Calls have been made for the Scottish Government to make it clear how businesses struggling to survive a looming recession will be supported.
The Scottish Chamber of Commerce’s (SCC) latest findings from its leading business survey highlighted the plight of organisations as they battle increased costs, inflationary pressure, increased pessimism over the global economic outlook, and “misjudged” policies by the UK Government.
In its quarterly economic indicator survey, the SCC surveyed 280 firms and found that a record high of 92% were concerned about inflation.
The main cost concern for businesses is from energy bills, with 80% of firms citing the issue as a top concern, followed by 72% naming labour costs, and 63% highlighting fuel costs.
The survey found a record number of respondents indicated the price of goods could increase in the next quarter.
Some eight in ten firms said they intended to charge consumers more, compared to 50% from the same period in 2021.
All firms reported a fall in confidence compared to the previous quarter and a more significant decline compared to the previous year.
The SCC has urged the UK Government to set a clear, long-term, economic prospectus to provide a stable environment for investment amid rising inflation.
It has also recommended a cut to non-domestic rates from the Scottish Government to ease cost burdens on firms.
Chancellor Jeremy Hunt has been urged to engage with businesses to provide clarity on the proposed targeted support for energy bills beyond April amid fears the policy could be rolled back.
Stephen Leckie, SCC president, said: “Frozen investment, faltering confidence, falling cash flow and profits, and a pessimistic global outlook, paint a concerning picture for businesses in Scotland.
“There is more pressure to come in the winter months. The signs of economic bounce-back don’t look promising as more and more firms are telling us that they have been forced to cancel contracts, projects or plans to expand, due to soaring costs and difficulty in hiring people.
“Whilst we recognise the strain that has been placed on public finances, Governments in Edinburgh and London must make clear how businesses will be supported to survive through the difficult months ahead and what measures will be put in place to support long-term growth.”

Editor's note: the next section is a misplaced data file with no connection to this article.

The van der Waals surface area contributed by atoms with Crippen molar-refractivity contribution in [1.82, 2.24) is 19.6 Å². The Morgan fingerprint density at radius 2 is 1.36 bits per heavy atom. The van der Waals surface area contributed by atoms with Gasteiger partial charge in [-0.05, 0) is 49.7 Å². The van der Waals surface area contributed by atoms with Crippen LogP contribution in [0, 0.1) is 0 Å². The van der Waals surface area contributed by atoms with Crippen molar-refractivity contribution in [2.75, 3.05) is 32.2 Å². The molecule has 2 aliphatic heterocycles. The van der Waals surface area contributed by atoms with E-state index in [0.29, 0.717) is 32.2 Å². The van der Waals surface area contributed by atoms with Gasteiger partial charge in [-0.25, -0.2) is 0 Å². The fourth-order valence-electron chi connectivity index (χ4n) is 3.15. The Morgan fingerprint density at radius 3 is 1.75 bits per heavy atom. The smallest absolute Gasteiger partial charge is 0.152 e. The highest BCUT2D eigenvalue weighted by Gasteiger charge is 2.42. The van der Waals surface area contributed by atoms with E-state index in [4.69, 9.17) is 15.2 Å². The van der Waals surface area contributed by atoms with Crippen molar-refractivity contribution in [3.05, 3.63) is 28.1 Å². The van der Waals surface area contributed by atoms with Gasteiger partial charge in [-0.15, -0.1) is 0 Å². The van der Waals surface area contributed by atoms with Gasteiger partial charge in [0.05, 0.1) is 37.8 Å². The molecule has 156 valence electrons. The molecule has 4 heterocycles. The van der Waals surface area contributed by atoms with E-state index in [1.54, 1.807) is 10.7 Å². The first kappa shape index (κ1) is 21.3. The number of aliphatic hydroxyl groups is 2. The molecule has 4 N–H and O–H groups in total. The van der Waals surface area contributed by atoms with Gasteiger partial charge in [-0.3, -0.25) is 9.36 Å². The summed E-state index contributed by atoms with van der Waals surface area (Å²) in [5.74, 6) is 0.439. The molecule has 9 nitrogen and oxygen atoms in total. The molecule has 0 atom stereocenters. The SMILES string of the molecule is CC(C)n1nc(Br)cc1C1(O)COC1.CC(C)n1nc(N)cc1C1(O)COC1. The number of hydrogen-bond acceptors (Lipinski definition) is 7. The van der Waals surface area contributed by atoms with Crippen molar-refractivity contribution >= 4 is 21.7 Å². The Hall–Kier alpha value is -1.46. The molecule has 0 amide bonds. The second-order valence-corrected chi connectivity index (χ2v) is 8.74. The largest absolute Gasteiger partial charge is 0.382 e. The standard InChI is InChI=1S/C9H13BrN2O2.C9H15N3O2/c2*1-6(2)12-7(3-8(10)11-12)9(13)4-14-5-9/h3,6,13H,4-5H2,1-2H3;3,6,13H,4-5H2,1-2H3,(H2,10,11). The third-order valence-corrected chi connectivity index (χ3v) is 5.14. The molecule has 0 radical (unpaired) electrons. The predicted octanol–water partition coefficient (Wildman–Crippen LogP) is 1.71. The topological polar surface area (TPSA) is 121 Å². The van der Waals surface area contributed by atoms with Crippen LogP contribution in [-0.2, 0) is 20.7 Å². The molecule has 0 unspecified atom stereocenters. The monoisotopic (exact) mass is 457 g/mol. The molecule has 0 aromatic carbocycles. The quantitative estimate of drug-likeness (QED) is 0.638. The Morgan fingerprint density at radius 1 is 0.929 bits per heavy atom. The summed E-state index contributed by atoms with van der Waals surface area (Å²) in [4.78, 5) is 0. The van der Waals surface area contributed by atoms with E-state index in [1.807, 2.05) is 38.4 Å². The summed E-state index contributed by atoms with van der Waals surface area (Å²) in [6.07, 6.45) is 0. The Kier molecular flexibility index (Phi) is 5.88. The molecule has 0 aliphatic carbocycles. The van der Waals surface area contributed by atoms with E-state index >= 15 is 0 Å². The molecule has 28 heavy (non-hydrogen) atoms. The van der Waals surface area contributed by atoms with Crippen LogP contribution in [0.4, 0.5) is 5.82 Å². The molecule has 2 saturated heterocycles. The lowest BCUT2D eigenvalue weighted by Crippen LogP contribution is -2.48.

A Treasury spokesperson said: “As the chancellor has made clear, a central responsibility of any government is do what is needed for economic stability and sustainable public finances – the bedrock of a growing economy.
“We recognise the challenges businesses are facing in the months ahead, which is why we are helping with their costs through the Energy Bill Support Scheme and a £2.4bn fuel duty cut, and small businesses will be fully protected from next year’s rise in corporation tax.
“We also provided the Scottish Government with a record £41bn for the next three years at the recent spending review.”
A Scottish Government spokesperson said: “We recognise the enormous pressures facing businesses during the current crisis and have been engaging, directly and through key business organisations, to best understand their needs and will continue to do so.
“The Scottish Government is doing everything within its resources and powers to help those most affected and have committed to an Emergency Budget Review to assess all opportunities to redirect additional resources to those most in need, reduce the burdens on business, and stimulate the Scottish economy.
“Along with businesses we have repeatedly called on the UK Government to take urgent action – as it holds key policy levers to do so. That includes expansion of shortage occupation lists, a VAT reduction on energy bills, an extension of the Coronavirus Business Interruption Loan Scheme and other loans.
“For the fourth year in a row, The Scottish Government is delivering the lowest non-domestic property rates in the UK for over 95% of non-domestic properties, and supports a generous package of reliefs forecast at £801 million including offering the UK’s most generous Small Business Bonus Scheme which takes over 111,000 properties out of rates altogether, as of June 1, 2021.”